2. The new metal lathes and break-presses that we install for companies come about 80% of the time from China and 20% of the time from Germany. A lot of the time, this entails removing American-made 1950s-era machines to make room for these new fully-computerized machines, and the old machines either get scrapped about half the time for about $100/ton (~$1000 total for a typical 20,000-lb machine) or are re-sold at a huge discount to smaller businesses.
    3. Small customers will usually try to pay their invoices within two weeks (perhaps trying to make a good impression), whereas big customers will take their sweet time, paradoxically, and go right up to 45 days on-the-dot to pay their invoices. I predict that, as the boom ripens the preconditions for a new crisis of overproduction, I will start to see the small customers in particular become later and later in their payments.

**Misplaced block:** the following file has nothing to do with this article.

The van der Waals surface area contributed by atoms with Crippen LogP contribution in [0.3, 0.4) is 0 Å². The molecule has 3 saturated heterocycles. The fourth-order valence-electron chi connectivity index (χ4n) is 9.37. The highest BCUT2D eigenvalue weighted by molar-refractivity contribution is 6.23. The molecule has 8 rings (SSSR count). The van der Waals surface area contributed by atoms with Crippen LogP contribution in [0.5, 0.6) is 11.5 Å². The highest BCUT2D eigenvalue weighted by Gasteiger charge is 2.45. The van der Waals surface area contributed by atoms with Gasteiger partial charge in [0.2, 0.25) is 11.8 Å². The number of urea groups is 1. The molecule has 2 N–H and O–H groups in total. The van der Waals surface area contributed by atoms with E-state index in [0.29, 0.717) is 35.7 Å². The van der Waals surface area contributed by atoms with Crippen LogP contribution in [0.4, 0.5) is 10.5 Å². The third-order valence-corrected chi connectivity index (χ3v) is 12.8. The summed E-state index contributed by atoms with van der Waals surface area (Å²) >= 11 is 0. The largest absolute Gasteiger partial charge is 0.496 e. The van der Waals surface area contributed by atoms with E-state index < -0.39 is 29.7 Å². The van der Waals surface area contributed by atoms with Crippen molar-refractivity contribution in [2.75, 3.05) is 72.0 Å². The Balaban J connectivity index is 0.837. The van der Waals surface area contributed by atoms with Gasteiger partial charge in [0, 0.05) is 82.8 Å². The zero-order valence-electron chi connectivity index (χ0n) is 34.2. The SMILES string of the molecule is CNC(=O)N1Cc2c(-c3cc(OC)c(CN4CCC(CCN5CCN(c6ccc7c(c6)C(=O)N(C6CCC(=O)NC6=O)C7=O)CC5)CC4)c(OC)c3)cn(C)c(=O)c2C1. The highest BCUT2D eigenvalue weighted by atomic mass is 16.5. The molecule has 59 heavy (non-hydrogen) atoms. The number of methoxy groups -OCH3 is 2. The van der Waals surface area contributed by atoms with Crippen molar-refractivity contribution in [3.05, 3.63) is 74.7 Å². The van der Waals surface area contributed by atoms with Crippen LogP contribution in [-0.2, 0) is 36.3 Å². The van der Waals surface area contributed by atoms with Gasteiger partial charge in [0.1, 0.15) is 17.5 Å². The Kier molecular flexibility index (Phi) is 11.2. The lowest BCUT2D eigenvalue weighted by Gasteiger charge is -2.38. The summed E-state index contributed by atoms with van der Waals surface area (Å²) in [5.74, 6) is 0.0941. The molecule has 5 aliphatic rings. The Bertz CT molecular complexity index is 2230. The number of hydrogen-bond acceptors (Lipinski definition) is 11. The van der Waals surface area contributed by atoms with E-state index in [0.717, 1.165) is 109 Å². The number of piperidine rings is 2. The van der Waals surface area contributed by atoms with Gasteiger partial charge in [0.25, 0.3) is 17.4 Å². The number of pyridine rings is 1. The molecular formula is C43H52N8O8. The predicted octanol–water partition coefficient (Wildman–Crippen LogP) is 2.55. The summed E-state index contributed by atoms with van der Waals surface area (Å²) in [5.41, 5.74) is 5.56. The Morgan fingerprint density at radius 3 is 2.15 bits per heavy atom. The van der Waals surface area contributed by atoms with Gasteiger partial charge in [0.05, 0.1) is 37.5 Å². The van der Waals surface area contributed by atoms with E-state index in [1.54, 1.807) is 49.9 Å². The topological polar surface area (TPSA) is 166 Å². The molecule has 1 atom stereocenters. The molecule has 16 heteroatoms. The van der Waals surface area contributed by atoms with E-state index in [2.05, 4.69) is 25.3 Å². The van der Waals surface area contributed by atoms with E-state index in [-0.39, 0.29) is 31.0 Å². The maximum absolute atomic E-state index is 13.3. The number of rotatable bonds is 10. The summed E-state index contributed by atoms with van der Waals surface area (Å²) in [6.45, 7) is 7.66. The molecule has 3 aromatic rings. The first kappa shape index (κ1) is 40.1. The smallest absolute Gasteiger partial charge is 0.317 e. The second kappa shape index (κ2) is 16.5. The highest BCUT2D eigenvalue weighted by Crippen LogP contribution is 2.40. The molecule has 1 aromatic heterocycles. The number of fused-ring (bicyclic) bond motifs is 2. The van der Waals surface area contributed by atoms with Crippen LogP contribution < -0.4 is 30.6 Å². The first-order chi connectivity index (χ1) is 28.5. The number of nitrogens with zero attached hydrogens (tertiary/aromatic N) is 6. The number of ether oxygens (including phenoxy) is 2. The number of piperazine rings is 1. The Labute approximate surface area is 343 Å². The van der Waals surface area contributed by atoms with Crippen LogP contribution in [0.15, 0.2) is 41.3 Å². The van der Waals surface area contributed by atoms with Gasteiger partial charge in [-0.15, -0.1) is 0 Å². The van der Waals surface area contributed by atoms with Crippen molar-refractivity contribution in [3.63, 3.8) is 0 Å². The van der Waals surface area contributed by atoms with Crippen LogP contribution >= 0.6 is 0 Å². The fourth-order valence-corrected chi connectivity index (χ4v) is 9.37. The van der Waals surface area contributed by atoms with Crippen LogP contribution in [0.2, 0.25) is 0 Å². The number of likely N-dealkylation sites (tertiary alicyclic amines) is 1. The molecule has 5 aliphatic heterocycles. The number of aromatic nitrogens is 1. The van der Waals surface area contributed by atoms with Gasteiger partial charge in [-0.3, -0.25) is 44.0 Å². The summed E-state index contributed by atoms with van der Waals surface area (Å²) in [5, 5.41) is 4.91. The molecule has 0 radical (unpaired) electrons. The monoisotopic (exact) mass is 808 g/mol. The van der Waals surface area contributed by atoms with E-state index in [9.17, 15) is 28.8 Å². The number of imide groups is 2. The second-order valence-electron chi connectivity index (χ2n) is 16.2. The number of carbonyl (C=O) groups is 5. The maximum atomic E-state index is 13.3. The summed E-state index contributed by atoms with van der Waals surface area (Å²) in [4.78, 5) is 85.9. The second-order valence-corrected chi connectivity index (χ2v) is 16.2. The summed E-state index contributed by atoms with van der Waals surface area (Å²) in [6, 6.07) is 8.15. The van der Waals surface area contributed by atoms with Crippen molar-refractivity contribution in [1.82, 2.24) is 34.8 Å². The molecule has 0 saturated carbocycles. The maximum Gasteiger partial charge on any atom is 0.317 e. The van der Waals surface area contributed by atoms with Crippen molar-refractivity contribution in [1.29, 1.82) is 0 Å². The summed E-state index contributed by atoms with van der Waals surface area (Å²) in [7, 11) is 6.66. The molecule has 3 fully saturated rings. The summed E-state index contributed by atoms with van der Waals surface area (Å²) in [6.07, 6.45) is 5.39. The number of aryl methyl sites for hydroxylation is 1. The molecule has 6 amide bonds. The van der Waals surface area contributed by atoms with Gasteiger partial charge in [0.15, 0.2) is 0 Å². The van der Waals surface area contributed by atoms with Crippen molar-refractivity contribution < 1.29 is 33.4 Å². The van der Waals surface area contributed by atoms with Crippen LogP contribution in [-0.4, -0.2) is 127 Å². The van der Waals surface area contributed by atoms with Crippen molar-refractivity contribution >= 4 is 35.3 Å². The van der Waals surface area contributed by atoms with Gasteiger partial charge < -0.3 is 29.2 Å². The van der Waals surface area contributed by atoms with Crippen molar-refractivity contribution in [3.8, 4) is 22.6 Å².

4. Felony convictions are no longer an absolute impediment to getting a job. Several years ago, we used to be able to get “normal” workers with a bit of handyman experience for $10/hr. Last year, we got laughed at by respondents for putting out that sort of offer on craigslist. Shortly after that, my boss started hiring temp laborers through a day-labor agency for $10/hr, all of whom happened to be ex-cons. Most of them turned out to be great workers who worked hard and generally had a bit of practical handyman skills already, although the main problem with them was that their attendance tended to be a bit inconsistent due to lacking personal transportation, needing to meet parole officers, having to move frequently, troubled home lives, other personal issues, etc. These guys were getting seriously ripped off too. My wife and I were renting an apartment for $475/mo, utilities and internet included, whereas these guys couldn’t afford two months’ deposit or get their credit history approved and had to settle for worse-quality apartments paying $175/week, plus having to pay ridiculous car insurance rates if they did try to get a car instead of using the horrible city bus system. If you figure, at $10/hr, their take-home way was about $350/week, there was no freaking way they were ever going to “get ahead” after paying 50% of their income on rent. Pretty demoralizing, I have to imagine. Pretty often they would run into some new legal trouble or have some drama break out with a fellow temp worker and get re-assigned to a different business, and the inconsistency started to affect my boss’s ability to have enough workers to meet job commitments on some days, so now my boss is offering $13/hr to try to get some more “consistent” employees again. Of course, I also know what “time & material” rates he actually charges businesses for, and what his rate of profit is after taxes, insurance, overhead, repairs, and everything, but it would probably be crossing a legal line to talk about that (pretty much everything else I’ve said up to this point is publicly-available knowledge).